There is a common misconception that a tomato is a vegetable, it is a fruit.
This misunderstanding is because of the American justice system, and the 1887 tribunal of the Tomato versus the United States supreme court . The Tomato was stripped of its biological identity and reissued the identity of a vegetable, on the grounds that ‘although fruits of a vine, tomatoes are usually served at dinner’. To a botanist the tomato is a fruit: an entity that develops from the fertilised ovary of a flower. To the federal government, it can be resubscribed, regardless of reality, to fit whatever tax category they seek to gain from. The tomato is a staple of the American life, accounting for 22% of its vegetable consumption. The average American consumes around 65.9 pounds of tomatoes per year, three quarters of which are through manufactured tomatoes, with ketchup making up of 15% this .
The American dream is rooted in the American declaration of independence (1777), which declares that no matter who you are, it will protect the opportunity for anyone seeking to improve their lives. This dream for America's founding fathers was for anyone to pursue their own ideal of happiness, which was not to be seen as an act of selfishness, but a necessity in creating a prosperous society. The American dream is the 'charm of anticipated success ', yet it neglects to define exactly what happiness looks like, and how success can be measured. This positivism has been resubscribed into a product of political ideology, that mis-sells reality with a corporate promise that life will eventually get better .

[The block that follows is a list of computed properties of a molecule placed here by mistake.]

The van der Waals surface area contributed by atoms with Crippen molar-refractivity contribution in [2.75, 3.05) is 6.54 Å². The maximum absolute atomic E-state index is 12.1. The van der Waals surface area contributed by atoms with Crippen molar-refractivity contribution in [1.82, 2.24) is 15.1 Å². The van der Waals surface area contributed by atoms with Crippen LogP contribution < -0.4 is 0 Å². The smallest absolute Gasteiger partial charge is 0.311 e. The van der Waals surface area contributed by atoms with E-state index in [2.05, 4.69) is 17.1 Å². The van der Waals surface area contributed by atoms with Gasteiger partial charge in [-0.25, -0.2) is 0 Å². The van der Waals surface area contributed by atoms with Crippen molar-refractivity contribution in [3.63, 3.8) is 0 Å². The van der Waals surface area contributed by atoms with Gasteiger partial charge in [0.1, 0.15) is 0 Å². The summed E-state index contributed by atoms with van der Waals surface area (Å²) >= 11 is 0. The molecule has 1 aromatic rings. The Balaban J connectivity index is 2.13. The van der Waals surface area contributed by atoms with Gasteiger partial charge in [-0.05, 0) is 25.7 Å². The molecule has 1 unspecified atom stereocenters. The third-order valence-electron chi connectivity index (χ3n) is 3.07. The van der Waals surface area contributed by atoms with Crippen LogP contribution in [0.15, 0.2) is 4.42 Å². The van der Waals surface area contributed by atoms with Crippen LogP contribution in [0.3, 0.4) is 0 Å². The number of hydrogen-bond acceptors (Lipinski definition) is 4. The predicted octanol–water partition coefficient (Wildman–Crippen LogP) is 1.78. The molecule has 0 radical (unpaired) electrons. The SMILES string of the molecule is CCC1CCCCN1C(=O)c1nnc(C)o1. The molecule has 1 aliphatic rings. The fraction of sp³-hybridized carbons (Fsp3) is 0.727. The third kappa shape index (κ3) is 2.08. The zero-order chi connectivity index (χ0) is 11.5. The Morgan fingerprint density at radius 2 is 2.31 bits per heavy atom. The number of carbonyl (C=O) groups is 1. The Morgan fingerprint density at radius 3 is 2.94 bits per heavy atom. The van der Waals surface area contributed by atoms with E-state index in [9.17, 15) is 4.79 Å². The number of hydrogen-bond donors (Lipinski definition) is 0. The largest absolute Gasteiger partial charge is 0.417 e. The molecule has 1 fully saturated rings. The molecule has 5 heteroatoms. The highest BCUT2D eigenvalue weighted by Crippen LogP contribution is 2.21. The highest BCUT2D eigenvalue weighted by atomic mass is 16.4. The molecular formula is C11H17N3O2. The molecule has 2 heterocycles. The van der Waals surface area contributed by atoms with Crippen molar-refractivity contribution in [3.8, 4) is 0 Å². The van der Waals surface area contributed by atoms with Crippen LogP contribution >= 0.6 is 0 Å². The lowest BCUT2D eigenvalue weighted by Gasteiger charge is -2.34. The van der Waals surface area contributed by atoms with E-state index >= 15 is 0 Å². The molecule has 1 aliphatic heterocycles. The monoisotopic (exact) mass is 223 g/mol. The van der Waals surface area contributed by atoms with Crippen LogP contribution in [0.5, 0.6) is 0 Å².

A large red sun bulged overhead, its rich crimson juices spilling across the sky. Heaving down into the horizon, it spat out its yellow seeds into the burrowing nap of night. A red Cadillac Edrillo steaming across the nostalgic route I've only dreamed of. San Francisco’s dirt still moistened my nostrils. The Tenderloin sniffles: roving female dealers, the mid-day crack wrappers, door wells bedded with rags and limbs. My mind was spliced with the stills of the poverty I had experienced, and the reels of old Hollywood movies I have watched. The Hollywood sign sauntered across the coach window. I gazed at its white silhouette, searching, willing, for the dream.
The American pursuit of happiness is driven by greed, yet is never attainable, because someone, somewhere, always has more. An economic model that has its own agenda, which does not care for the trail of mounting debts, mental illnesses and criminality that floats in its wake. The-harder-you-work-the-more-you-can buy-the-more-happy-you-are. The dream, masks the bitter taste of reality. The political dressing that is poured over the inequality of its system and sweetens the stale situation you are in. The condiment of corporate Capitalism: keep liquifying morality, keep pouring it on stuff, keep feeding your wellbeing.